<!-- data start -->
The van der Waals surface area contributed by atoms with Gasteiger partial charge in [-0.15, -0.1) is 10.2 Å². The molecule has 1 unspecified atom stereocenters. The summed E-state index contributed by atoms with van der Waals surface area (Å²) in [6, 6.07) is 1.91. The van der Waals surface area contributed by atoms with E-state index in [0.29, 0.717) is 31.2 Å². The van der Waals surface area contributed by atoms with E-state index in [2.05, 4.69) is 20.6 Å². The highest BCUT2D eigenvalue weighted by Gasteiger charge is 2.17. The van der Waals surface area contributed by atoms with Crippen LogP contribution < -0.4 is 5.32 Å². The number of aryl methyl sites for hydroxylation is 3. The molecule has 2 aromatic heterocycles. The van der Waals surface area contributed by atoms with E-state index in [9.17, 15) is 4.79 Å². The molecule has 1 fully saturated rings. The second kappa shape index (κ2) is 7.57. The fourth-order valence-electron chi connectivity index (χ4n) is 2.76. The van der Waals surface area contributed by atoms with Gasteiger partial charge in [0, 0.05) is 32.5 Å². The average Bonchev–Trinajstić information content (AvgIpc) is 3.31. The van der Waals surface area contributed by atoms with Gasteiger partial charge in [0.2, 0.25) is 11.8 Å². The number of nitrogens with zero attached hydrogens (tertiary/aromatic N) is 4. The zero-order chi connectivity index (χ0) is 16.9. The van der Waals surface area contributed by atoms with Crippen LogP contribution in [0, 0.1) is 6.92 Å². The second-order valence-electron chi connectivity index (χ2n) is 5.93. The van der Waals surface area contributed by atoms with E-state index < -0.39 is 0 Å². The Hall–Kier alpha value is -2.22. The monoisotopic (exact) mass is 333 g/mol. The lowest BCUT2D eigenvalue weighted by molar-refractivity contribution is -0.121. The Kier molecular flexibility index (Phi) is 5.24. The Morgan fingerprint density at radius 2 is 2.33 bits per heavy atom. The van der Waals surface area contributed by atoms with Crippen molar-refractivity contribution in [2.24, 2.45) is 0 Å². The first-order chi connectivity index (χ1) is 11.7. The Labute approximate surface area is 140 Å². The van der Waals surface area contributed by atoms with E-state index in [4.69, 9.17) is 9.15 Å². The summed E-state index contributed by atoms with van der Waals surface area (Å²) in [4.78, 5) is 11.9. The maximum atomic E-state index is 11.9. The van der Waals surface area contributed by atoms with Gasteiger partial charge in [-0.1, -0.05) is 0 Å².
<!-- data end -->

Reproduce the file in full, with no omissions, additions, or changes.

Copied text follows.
The van der Waals surface area contributed by atoms with Gasteiger partial charge in [-0.15, -0.1) is 10.2 Å². The molecule has 1 unspecified atom stereocenters. The summed E-state index contributed by atoms with van der Waals surface area (Å²) in [6, 6.07) is 1.91. The van der Waals surface area contributed by atoms with E-state index in [0.29, 0.717) is 31.2 Å². The van der Waals surface area contributed by atoms with E-state index in [2.05, 4.69) is 20.6 Å². The highest BCUT2D eigenvalue weighted by Gasteiger charge is 2.17. The van der Waals surface area contributed by atoms with Crippen LogP contribution < -0.4 is 5.32 Å². The number of aryl methyl sites for hydroxylation is 3. The molecule has 2 aromatic heterocycles. The van der Waals surface area contributed by atoms with E-state index in [9.17, 15) is 4.79 Å². The molecule has 1 fully saturated rings. The second kappa shape index (κ2) is 7.57. The fourth-order valence-electron chi connectivity index (χ4n) is 2.76. The van der Waals surface area contributed by atoms with Gasteiger partial charge in [0, 0.05) is 32.5 Å². The average Bonchev–Trinajstić information content (AvgIpc) is 3.31. The van der Waals surface area contributed by atoms with Gasteiger partial charge in [0.2, 0.25) is 11.8 Å². The number of nitrogens with zero attached hydrogens (tertiary/aromatic N) is 4. The zero-order chi connectivity index (χ0) is 16.9. The van der Waals surface area contributed by atoms with Crippen LogP contribution in [0, 0.1) is 6.92 Å². The second-order valence-electron chi connectivity index (χ2n) is 5.93. The van der Waals surface area contributed by atoms with E-state index < -0.39 is 0 Å². The Hall–Kier alpha value is -2.22. The monoisotopic (exact) mass is 333 g/mol. The lowest BCUT2D eigenvalue weighted by molar-refractivity contribution is -0.121. The Kier molecular flexibility index (Phi) is 5.24. The Morgan fingerprint density at radius 2 is 2.33 bits per heavy atom. The van der Waals surface area contributed by atoms with Crippen molar-refractivity contribution in [2.24, 2.45) is 0 Å². The first-order chi connectivity index (χ1) is 11.7. The Labute approximate surface area is 140 Å². The van der Waals surface area contributed by atoms with E-state index in [4.69, 9.17) is 9.15 Å². The summed E-state index contributed by atoms with van der Waals surface area (Å²) in [4.78, 5) is 11.9. The maximum atomic E-state index is 11.9. The van der Waals surface area contributed by atoms with Gasteiger partial charge in [-0.1, -0.05) is 0 Å².